By Jaclyn Tan
Over recent years, climate change and sustainability have emerged as much-discussed issues surrounding agriculture and food supply.
"When I started in my career, the general public impression was food was abundant, food was cheap. We didn't have to worry about how we produced our food," said Mark Lagrimini, professor and head of the Department of Agronomy and Horticulture at the University of Nebraska- Lincoln. "And what I found in the last five years is ... you read it in the papers, you hear it on TV and people are talking about food. There's been food shortages worldwide, the price of food has gone up, and people are wondering: Is our food supply stable?"
Today, in 2011, more than one billion people around the world are hungry and malnourished, according to a circular by the University of Nebraska's Institute of Agriculture and Natural Resources (IANR). Furthermore, the world's population is expected to exceed 9 billion people by 2050. In order to ensure a healthy global population, the global food supply must also double by 2050, according to the IANR document.
And UNL researchers can help figure out how to meet the rising food need. "The university has tremendous resources," Lagrimini said. "It's like a living laboratory."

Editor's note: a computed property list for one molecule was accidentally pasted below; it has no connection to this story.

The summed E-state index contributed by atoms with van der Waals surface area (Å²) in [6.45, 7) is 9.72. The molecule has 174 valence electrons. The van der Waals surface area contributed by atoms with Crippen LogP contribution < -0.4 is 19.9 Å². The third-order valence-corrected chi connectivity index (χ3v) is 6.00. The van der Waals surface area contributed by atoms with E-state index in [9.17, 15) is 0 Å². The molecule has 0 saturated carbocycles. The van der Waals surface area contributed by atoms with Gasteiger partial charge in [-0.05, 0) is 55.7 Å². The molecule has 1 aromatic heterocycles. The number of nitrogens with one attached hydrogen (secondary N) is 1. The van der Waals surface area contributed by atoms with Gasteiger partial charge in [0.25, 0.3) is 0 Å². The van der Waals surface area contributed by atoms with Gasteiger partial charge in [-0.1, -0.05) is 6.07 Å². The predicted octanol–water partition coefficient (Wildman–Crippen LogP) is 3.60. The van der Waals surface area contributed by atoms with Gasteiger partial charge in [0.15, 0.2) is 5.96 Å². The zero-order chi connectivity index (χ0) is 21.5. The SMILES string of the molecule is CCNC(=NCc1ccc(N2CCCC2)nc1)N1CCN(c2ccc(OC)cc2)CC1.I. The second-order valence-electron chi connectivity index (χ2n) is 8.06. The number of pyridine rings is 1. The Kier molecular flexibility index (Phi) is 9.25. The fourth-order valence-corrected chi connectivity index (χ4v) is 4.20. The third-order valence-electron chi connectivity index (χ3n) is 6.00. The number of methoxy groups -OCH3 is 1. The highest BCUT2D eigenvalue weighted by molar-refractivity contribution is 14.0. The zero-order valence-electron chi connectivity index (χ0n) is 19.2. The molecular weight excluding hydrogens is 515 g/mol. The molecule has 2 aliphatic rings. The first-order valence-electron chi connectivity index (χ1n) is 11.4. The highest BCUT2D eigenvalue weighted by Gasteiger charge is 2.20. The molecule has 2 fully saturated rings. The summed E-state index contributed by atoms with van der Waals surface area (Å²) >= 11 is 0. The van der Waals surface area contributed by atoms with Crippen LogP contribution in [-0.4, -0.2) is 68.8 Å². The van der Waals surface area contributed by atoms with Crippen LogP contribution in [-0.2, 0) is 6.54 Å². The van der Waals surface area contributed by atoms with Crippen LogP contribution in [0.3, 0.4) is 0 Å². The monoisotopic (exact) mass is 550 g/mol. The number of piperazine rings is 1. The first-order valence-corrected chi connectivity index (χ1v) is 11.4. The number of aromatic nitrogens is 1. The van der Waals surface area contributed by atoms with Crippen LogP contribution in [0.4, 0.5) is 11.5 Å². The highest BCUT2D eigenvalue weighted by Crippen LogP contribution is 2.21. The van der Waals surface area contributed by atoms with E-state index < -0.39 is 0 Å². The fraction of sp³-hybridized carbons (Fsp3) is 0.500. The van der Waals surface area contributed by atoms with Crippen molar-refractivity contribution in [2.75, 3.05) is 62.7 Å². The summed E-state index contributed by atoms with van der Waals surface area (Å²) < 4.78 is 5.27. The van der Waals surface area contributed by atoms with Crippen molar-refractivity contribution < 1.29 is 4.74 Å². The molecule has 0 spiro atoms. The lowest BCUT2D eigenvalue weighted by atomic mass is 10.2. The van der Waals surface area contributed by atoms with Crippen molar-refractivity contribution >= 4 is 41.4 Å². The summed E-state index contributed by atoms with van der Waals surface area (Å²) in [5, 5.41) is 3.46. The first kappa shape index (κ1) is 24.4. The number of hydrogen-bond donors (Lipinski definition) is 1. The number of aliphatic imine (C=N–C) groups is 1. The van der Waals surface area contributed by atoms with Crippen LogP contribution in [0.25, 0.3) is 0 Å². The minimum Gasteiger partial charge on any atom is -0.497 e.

Lagrimini has been a plant molecular biologist for about 25 years and has been at UNL for five and a half of those years. In August 2005, he became head of the Department of Agronomy and Horticulture, which is part of the IANR. Current research efforts at the UNL Department of Agronomy and Horticulture, Lagrimini said, are focused in five areas: climate change, bioenergy, soil and water conservation, health and well being and fundamental plant science.
Impact of Climate Change
Because plants depend on sufficient water, sunlight and right temperatures for them to grow, the impact of climate change can affect the crops farmers can grow that year. In a state like Nebraska where almost a third of its residents make their living from agriculture, research to minimize the impact of varying climate on farmers is the top priority at the Department of Agronomy and Horticulture.
"We know we're going to be getting periods of low water, low rainfall, and periods of probably excessive rainfall. We're probably going to have more storms, more hail," Lagrimini said. "And what we have to do is- for farmers to be profitable, for people to always have a consistent supply of food- we have to be able to make plants and do agricultural practices that are going to maintain a sustainable production even under varied years of rainfall, varied years of storms." UNL researchers are exploring how farmers can adapt to these problems by varying the crops they plant, changing the way they till the soil, and how and when they water their crops.
While climate change and sustainability may seem to have only recently surfaced in public discourse, Lagrimini said researchers at UNL are well-equipped to study climate change because they've been studying the issue for about 80 years.